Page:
Women are driving a powerful economic engine. It’s true. Despite stagnation and setbacks in wage disparity, workplace advancement and senior management presence, women are earning their own incomes and crossing new barriers. Research reports that of 33 million dual earning couples, wives earned more income than husbands over one-quarter of the time, and mothers are the primary breadwinners in 40% of the families. Between 1997 and 2006, businesses fully women-owned, or majority-owned by women, grew at nearly twice the rate of all U.S. firms (42.3% vs. 23.3%). These firms generated $1.9 trillion in annual sales and employed 12.8 million people nationwide. Further, a Prudential study in 2010 showed that the proportion of women involved in making household financial decisions had risen to 95%, with 84% of married women either solely or jointly responsible for shaping their family’s financial destiny.
While professional working women are accumulating wealth at a quick pace, they are often without the time and resources to successfully manage their finances. In a life that is complicated by numerous responsibilities and tasks, managing money is just one more thing to tackle. The recent Family Wealth Advisory Council study Women of Wealth, co-authored by Fairport’s Managing Partner Heather Ettinger, found that more working women either did not have an advisor or felt their advisor did not have a good understanding of their unique situation than non-working women. The study also found that working women seek convenience, a flexible advisor and a menu of options in navigating their financial paths. Moreover, these executive women clearly articulated their concern for advancing in their careers, negotiating salaries, having enough money to last through what could be a long lifespan and navigating the issues around caring for aging parents. As a result of these broader needs and demands, full-time working women want an advisor who approaches finances holistically and acts as a quarterback.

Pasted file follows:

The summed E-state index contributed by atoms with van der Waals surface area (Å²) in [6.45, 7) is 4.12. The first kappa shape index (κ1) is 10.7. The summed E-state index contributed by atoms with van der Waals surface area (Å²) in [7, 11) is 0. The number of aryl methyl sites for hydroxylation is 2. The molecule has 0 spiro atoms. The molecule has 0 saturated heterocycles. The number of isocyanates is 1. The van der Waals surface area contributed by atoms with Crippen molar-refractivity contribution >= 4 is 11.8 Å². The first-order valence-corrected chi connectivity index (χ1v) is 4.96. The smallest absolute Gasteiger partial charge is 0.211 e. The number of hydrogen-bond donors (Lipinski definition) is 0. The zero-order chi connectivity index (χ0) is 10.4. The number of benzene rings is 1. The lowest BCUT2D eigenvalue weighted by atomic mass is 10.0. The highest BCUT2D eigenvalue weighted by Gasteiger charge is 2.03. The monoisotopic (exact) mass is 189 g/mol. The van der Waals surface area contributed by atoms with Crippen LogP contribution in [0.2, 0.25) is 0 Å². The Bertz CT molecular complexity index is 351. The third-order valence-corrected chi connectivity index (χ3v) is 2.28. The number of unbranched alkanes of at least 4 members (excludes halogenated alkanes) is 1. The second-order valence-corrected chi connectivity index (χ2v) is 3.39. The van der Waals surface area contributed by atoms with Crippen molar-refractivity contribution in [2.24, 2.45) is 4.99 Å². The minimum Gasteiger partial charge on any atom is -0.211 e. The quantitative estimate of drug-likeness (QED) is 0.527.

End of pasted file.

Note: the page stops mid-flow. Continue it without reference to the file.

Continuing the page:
Despite an overwhelming sense, Heather Ettinger says, “women must take the first step and find the right professional to establish a concrete and useful plan to protect the assets that they have worked so hard to accumulate.” Among the things she recommends is to find an advisor who suits your needs, works flexibly, is able to make referrals to other advisory professionals, and can provide ancillary career and financial advice. By doing this and by leaning into the experience of becoming financially empowered, you can very comfortably eliminate the stress.